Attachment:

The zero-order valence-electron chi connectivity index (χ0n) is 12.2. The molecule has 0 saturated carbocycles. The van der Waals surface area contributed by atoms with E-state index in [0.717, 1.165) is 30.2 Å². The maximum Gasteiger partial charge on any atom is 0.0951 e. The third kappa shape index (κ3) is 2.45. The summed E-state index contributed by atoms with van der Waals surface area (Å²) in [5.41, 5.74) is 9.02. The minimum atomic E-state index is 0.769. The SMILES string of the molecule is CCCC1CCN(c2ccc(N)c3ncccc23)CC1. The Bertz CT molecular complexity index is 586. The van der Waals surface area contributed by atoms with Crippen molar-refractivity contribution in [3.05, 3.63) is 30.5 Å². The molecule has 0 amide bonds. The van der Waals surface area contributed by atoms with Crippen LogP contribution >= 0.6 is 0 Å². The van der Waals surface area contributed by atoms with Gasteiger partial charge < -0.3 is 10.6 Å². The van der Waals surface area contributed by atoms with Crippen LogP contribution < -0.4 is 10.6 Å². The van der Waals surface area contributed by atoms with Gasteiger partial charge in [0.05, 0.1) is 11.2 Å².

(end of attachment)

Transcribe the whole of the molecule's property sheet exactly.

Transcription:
The zero-order valence-electron chi connectivity index (χ0n) is 12.2. The molecule has 0 saturated carbocycles. The van der Waals surface area contributed by atoms with E-state index in [0.717, 1.165) is 30.2 Å². The maximum Gasteiger partial charge on any atom is 0.0951 e. The third kappa shape index (κ3) is 2.45. The summed E-state index contributed by atoms with van der Waals surface area (Å²) in [5.41, 5.74) is 9.02. The minimum atomic E-state index is 0.769. The SMILES string of the molecule is CCCC1CCN(c2ccc(N)c3ncccc23)CC1. The Bertz CT molecular complexity index is 586. The van der Waals surface area contributed by atoms with Crippen molar-refractivity contribution in [3.05, 3.63) is 30.5 Å². The molecule has 0 amide bonds. The van der Waals surface area contributed by atoms with Crippen LogP contribution >= 0.6 is 0 Å². The van der Waals surface area contributed by atoms with Gasteiger partial charge < -0.3 is 10.6 Å². The van der Waals surface area contributed by atoms with Crippen LogP contribution < -0.4 is 10.6 Å². The van der Waals surface area contributed by atoms with Gasteiger partial charge in [0.05, 0.1) is 11.2 Å².